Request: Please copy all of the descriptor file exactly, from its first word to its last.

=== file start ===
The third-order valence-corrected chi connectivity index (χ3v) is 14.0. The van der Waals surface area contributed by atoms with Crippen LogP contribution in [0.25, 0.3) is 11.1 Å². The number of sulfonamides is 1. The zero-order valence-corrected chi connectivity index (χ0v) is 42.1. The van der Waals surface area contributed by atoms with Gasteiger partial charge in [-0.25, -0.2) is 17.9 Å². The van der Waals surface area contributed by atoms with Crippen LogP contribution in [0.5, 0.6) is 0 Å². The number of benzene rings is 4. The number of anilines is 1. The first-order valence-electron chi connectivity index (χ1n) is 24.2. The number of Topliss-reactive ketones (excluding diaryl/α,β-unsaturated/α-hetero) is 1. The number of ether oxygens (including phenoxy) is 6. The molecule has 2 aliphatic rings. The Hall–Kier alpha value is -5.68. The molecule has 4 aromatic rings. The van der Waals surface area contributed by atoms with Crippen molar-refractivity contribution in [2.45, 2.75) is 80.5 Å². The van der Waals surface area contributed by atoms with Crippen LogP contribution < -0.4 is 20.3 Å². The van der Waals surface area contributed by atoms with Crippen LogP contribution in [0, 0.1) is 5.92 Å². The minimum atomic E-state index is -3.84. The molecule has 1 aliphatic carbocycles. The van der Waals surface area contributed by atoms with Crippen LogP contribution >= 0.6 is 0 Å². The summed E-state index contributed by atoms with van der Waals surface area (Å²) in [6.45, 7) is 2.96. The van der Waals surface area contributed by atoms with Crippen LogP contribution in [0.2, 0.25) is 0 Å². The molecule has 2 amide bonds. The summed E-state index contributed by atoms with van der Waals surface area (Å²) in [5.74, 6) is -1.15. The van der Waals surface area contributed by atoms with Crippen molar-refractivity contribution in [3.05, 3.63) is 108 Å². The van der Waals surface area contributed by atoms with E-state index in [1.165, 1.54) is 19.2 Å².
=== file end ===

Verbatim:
The third-order valence-corrected chi connectivity index (χ3v) is 14.0. The van der Waals surface area contributed by atoms with Crippen LogP contribution in [0.25, 0.3) is 11.1 Å². The number of sulfonamides is 1. The zero-order valence-corrected chi connectivity index (χ0v) is 42.1. The van der Waals surface area contributed by atoms with Gasteiger partial charge in [-0.25, -0.2) is 17.9 Å². The van der Waals surface area contributed by atoms with Crippen LogP contribution in [0.5, 0.6) is 0 Å². The number of benzene rings is 4. The number of anilines is 1. The first-order valence-electron chi connectivity index (χ1n) is 24.2. The number of Topliss-reactive ketones (excluding diaryl/α,β-unsaturated/α-hetero) is 1. The number of ether oxygens (including phenoxy) is 6. The molecule has 2 aliphatic rings. The Hall–Kier alpha value is -5.68. The molecule has 4 aromatic rings. The van der Waals surface area contributed by atoms with Crippen molar-refractivity contribution in [2.45, 2.75) is 80.5 Å². The van der Waals surface area contributed by atoms with Crippen LogP contribution < -0.4 is 20.3 Å². The van der Waals surface area contributed by atoms with Crippen LogP contribution in [0, 0.1) is 5.92 Å². The minimum atomic E-state index is -3.84. The molecule has 1 aliphatic carbocycles. The van der Waals surface area contributed by atoms with Crippen LogP contribution >= 0.6 is 0 Å². The summed E-state index contributed by atoms with van der Waals surface area (Å²) in [6.45, 7) is 2.96. The van der Waals surface area contributed by atoms with Crippen LogP contribution in [0.2, 0.25) is 0 Å². The molecule has 2 amide bonds. The summed E-state index contributed by atoms with van der Waals surface area (Å²) in [5.74, 6) is -1.15. The van der Waals surface area contributed by atoms with Crippen molar-refractivity contribution in [3.05, 3.63) is 108 Å². The van der Waals surface area contributed by atoms with E-state index in [1.165, 1.54) is 19.2 Å².